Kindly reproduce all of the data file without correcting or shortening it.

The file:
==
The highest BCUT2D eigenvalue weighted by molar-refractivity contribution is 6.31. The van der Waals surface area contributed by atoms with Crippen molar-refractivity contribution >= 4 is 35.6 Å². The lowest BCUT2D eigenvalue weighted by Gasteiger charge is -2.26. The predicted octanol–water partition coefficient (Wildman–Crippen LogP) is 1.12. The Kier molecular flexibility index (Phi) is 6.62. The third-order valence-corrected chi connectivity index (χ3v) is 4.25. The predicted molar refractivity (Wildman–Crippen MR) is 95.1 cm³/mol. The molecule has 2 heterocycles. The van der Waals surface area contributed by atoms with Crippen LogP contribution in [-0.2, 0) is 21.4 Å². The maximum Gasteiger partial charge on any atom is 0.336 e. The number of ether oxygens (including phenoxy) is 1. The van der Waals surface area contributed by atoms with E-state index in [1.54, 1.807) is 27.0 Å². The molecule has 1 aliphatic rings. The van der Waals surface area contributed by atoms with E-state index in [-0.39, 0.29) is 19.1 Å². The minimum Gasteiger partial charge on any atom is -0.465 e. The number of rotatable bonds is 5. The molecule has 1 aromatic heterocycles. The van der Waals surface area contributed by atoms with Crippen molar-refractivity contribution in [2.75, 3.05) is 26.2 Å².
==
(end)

The highest BCUT2D eigenvalue weighted by molar-refractivity contribution is 6.31. The van der Waals surface area contributed by atoms with Crippen molar-refractivity contribution >= 4 is 35.6 Å². The lowest BCUT2D eigenvalue weighted by Gasteiger charge is -2.26. The predicted octanol–water partition coefficient (Wildman–Crippen LogP) is 1.12. The Kier molecular flexibility index (Phi) is 6.62. The third-order valence-corrected chi connectivity index (χ3v) is 4.25. The predicted molar refractivity (Wildman–Crippen MR) is 95.1 cm³/mol. The molecule has 2 heterocycles. The van der Waals surface area contributed by atoms with Crippen LogP contribution in [-0.2, 0) is 21.4 Å². The maximum Gasteiger partial charge on any atom is 0.336 e. The number of ether oxygens (including phenoxy) is 1. The van der Waals surface area contributed by atoms with E-state index in [1.54, 1.807) is 27.0 Å². The molecule has 1 aliphatic rings. The van der Waals surface area contributed by atoms with E-state index in [-0.39, 0.29) is 19.1 Å². The minimum Gasteiger partial charge on any atom is -0.465 e. The number of rotatable bonds is 5. The molecule has 1 aromatic heterocycles. The van der Waals surface area contributed by atoms with Crippen molar-refractivity contribution in [2.75, 3.05) is 26.2 Å².